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Kudrin Continues Russia’s Prudent Fiscal Management…Russia To Increase Borrowing Rather Than Dip Into Reserves

Kudrin Continues Russia's Prudent Fiscal Management...Bank Of Russia To Increase Borrowing Rather Than Dip Into Reserves
Deputy Prime Minister and Finance Minister Alexei Kudrin and Deputy Finance Minister Alexander Novak before a meeting on federal budget spending on industry and transport for 2011-2013
Image by government.ru

Russia has been quietly fiscally conservative, responsible and prudent since the devaluation of the 1990s. This has taken place under the dynamic duo of President Vladimir Putin and his trusty sidekick liberal economic expert Alexei Kudrin.

Most in the West don’t realize it but Russia has very little sovereign debt, and large ‘rainy day funds’ to protect the nation from ever experiencing again what happened at the end of the last century. We are not speaking to overall economic management here which leaves much to be desired due to the crushing of small business, but fiscal management.

Debt levels may be changing somewhat however, as Kudrin looks to increase borrowing this year to cover costs imposed by the Chinese coronavirus pandemic, rather than drain reserve funds.

The Audit Chamber [run by Kudrin] said the government would need to issue 4.1 trillion rubles ($56 billion) of government bonds to plug the shortfall in the state’s budget as a result of the coronavirus pandemic. 

It predicted the deficit will hit around 5% of Russia’s GDP this year, as the sharp fall in oil prices, cut in oil production and economic recession cut tax revenues. In the first six months of the year, government income from oil and gas sales was down 55% compared to 2019 levels.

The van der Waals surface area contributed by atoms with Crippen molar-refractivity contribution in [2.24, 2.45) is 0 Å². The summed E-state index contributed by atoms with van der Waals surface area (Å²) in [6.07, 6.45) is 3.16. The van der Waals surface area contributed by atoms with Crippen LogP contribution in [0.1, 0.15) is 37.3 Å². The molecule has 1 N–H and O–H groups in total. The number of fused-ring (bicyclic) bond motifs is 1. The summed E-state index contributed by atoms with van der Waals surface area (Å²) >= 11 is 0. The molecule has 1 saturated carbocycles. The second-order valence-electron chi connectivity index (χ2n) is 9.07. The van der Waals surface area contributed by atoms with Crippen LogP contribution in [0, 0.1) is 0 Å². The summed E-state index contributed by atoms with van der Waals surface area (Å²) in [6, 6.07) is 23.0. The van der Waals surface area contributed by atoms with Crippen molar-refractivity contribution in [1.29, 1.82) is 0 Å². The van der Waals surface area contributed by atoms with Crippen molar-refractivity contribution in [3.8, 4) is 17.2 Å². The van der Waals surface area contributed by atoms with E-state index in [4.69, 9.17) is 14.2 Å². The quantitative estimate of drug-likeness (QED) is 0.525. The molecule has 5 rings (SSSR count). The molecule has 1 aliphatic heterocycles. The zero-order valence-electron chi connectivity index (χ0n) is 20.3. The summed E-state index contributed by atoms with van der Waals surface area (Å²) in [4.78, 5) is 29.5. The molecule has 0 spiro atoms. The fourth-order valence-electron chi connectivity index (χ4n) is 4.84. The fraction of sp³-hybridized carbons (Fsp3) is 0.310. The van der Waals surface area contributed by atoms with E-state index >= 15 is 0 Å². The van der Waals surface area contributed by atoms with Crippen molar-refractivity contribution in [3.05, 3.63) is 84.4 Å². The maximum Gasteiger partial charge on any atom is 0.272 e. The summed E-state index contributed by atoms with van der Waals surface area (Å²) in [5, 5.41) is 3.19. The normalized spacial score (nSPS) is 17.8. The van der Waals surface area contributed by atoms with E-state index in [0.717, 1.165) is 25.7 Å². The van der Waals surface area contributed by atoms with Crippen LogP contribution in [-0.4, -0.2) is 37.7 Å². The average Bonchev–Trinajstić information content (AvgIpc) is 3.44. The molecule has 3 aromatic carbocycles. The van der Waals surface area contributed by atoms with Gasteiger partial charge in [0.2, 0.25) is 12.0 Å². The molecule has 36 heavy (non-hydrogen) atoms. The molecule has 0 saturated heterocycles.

The borrowing will be the highest for the Russian Federation in 15 years. The pandemic’s fiscal impact will delay large infrastructure projects previously announced by the Kremlin.

The government borrowed 1.6 trillion rubles ($22 billion) in the first half of this year, the Audit Chamber said, to cover a budget deficit of 955 billion rubles ($13 billion). The deficit would have come in at more than twice that level were it not for an accounting maneuver as part of a deal which saw the Central Bank formally sell its ownership of state-owned lender Sberbank, ceding control to the government, added The Moscow Times.

The West could learn something from the East in this aspect of responsible financial management, as the American debt level approaches $30 trillion. At some point Washington will have to pay the piper.

No doubt America’s enemies are keenly aware of the possible consequences of this fiscal nightmare.

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